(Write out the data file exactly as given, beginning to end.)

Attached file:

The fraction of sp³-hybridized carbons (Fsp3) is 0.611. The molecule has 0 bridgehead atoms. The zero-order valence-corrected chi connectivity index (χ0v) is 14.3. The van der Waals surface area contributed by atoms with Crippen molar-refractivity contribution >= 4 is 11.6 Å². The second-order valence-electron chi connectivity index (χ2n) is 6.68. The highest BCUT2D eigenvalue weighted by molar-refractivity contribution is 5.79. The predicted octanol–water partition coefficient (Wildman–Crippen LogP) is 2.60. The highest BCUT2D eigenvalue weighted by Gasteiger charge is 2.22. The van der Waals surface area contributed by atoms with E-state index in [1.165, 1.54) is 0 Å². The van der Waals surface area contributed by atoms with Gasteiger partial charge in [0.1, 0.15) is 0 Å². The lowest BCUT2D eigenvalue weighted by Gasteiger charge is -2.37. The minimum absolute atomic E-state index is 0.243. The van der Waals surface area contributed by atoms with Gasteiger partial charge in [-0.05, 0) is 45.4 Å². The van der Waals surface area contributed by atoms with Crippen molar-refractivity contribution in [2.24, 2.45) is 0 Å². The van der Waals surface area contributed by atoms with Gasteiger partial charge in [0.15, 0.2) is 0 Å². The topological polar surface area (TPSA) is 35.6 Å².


The fraction of sp³-hybridized carbons (Fsp3) is 0.611. The molecule has 0 bridgehead atoms. The zero-order valence-corrected chi connectivity index (χ0v) is 14.3. The van der Waals surface area contributed by atoms with Crippen molar-refractivity contribution >= 4 is 11.6 Å². The second-order valence-electron chi connectivity index (χ2n) is 6.68. The highest BCUT2D eigenvalue weighted by molar-refractivity contribution is 5.79. The predicted octanol–water partition coefficient (Wildman–Crippen LogP) is 2.60. The highest BCUT2D eigenvalue weighted by Gasteiger charge is 2.22. The van der Waals surface area contributed by atoms with E-state index in [1.165, 1.54) is 0 Å². The van der Waals surface area contributed by atoms with Gasteiger partial charge in [0.1, 0.15) is 0 Å². The lowest BCUT2D eigenvalue weighted by Gasteiger charge is -2.37. The minimum absolute atomic E-state index is 0.243. The van der Waals surface area contributed by atoms with Gasteiger partial charge in [-0.05, 0) is 45.4 Å². The van der Waals surface area contributed by atoms with Crippen molar-refractivity contribution in [2.24, 2.45) is 0 Å². The van der Waals surface area contributed by atoms with Gasteiger partial charge in [0.15, 0.2) is 0 Å². The topological polar surface area (TPSA) is 35.6 Å².